Why is reading and writing forbidden in The Handmaid's Tale?

Reading and writing are entirely forbidden for women in The Handmaid's Tale as a means of tightening control over their lives, particularly in terms of their ability to communicate with others. This severely restrains their ability to communicate independently and secretively, thus limiting the possibility of rebellion.

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The ability to read and write is reserved for men in the dystopian, totalitarian world of Gilead. This is one of many strategies designed to keep women subjugated, and it’s taken pretty seriously, with the penalty being having a woman's hand cut off if she is caught reading. Consider the old adage of knowledge being power. It stands to reason that since the powers-that-be want to keep women ignorant and suppressed, reading should not be allowed.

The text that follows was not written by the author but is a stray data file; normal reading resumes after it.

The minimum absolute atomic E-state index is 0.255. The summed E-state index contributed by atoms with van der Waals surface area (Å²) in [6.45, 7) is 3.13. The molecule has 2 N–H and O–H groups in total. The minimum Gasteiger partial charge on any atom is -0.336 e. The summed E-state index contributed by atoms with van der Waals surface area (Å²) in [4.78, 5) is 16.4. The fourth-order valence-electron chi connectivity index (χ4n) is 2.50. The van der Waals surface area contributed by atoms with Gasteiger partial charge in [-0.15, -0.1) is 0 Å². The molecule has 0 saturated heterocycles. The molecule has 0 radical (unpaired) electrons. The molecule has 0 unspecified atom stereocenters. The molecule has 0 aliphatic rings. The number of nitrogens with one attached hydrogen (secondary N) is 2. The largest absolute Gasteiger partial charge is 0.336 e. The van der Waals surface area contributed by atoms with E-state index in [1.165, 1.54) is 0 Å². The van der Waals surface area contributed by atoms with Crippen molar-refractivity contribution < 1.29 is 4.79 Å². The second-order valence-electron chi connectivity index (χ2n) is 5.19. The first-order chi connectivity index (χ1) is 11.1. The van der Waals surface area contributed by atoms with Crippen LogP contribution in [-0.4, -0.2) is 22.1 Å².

Being able to read and write would also give the women enslaved in Gilead more chances to strategize and make plans for escape. By making sure that women can only verbalize their thoughts (and often have to resort to lipreading for any kind of privacy), the authorities successfully make it very difficult for women to share a secret or covert thought.

In addition, let us consider the role of the Bible in this society. Gilead is meant to be based on scripture, and if women had permission to read, they would soon realize that the powers-that-be...

(The entire section contains 3 answers and 717 words.)

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